softens and lengthens through aquifers. The eagles’
wingbones began to stretch open with practicing, so
luminous space in their wings showed against the sky
giving each a great delicacy in turns (vi)

Berssenbrugge’s earlier stanzas manifest an identity-construction in a self-referential style of arrangement and rearrangement. The Heat Bird is a collection of four longer poems that come together through series to eventually to connect as one long narrative. Berssenbrugge directs the perpetual motion of the sentence as precise placeholders of time within each line through a heavy enjambment that often rejects end of sentence punctuations that might diminish the urgent need for the reader to fill in gaps/make leaps between sentences: “There was a sharp, yellow line on the blacktop/In rain it remains sharp, but its dimension below the road/softens and lengthens through aquifers.” Berssenbrugge’s reconciliation with the exterior/interior nature/culture question of perception occurs while their palimpsests remain visible with the image of paint and rain. Time suspends and a certain longing is uttered here in “The Heat Bird” but Berssenbrugge’s longing embraces itself as longing and cannot configure where desire ends and satiation begins because it is suspended on her “veering scale.”

For Berssenbrugge, a rendering sight of time’s affects over landscapes becomes a reminder of the importance and force of geography. Berssenbrugge’s longer lines quietly take up as much space as a Whitmanic yawp is loud. Devotion to the details of landscape through new uses of grammar compositions, collage work, and language leaps situate her work in a venue for a new kind of ecopoetry: an ecopoetry that moves beyond nature and place based writing to consider that matter(s) surrounding our ecological dilemma in a way that avoids didacticism and gloom and doom rhetoric—it sings instead. Her fragments and gaps are difficult but they also are dialed in on the reader, making sure for a referential pacing within the leaps. Her poetics is a mix of what’s mythic and everyday, urban and rural, tangible and philosophical—she is always mixing things, and perhaps a difficulty to make meaning or take her meaning(s) is what draws me in as a reader in to engage.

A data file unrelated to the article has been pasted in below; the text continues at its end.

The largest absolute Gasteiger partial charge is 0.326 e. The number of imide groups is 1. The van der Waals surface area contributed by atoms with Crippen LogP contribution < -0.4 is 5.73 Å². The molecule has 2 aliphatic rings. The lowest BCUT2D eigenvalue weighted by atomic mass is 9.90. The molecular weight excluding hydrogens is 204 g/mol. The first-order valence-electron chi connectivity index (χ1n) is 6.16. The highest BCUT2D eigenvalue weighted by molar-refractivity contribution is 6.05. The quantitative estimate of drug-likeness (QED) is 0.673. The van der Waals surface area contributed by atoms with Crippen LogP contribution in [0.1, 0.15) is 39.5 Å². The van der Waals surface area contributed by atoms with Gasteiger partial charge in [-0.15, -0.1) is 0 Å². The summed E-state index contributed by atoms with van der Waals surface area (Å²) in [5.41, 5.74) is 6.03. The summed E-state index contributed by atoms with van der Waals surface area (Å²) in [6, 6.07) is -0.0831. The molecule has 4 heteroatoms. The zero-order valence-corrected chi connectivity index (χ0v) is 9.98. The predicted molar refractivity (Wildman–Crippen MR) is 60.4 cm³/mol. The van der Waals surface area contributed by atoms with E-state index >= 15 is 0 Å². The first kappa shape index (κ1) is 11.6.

(i) “Fog” was originally published in Empathy (Station Hill Press, 1989). This version is from I Love Artists. (New California Poetry, 2006). 38. In an interview with Charles Bernstein, [] Berssenbrugge renders that “Fog,” a poem in twelve parts, is the only prose poem.

(ii) Mei-Mei Berssenbrugge, “Fog,” I Love Artists. 38-39.

(iii) She also says to Sze in this conversation that her work is a “pragmatic response to modern life which fragmented and fast” and that she feels “committed to the sentence” and finds that in revision and writing she’ll “whittle away at the sentence” as “people don’t use sentences anymore.” Readings & Conversations: Reading by Mei-mei Berssenbrugge; Conversation with Arthur Sze. Lannan Foundation. Thunder Road Productions. 2000.

(iv) Timothy Yu, Race and the Avant-Garde: Experimental and Asian American Poetry Since 1965, Stanford University Press (Stanford, 2009). 73.

(v) Brian Kim Stefans, “Remote Parsee: An Alternative Grammar of Asian North American Poetry,” Telling It Slant: Avant-Garde Poetics of the 1990s, ed. Wallace and Marks, The University of Alabama Press. (Tuscaloosa, 2002). 49.

(vi) Berssenbrugge, from “The Heat Bird” originally published in The Heat Bird (Burning Deck Press, 1983). Version borrowed from here is section 8 in I Love Artists 20-21.

Soham Patel: At the 2006, 2007, and 2009 Kundiman retreats, I had the honors of studying with Kazim Ali, Myung Mi Kim, Prageeta Sharma, and Staceyann Chin. On day one of every retreat, the organizers give each fellow a portrait of an Asian-American poet. The portrait is a representation of the fellow’s Patron Poet, someone the organizers consider to be an important poet for that particular fellow to read. Mei-Mei Berssenbrugge was my Patron Poet at the 2007 retreat. My poems have been featured in Anti-, Foursquare, and Muse India. Some book reviews are in Boxcar Poetry Review and Arch. I am also one of the editors at A Joint Called Pauline.

No comments: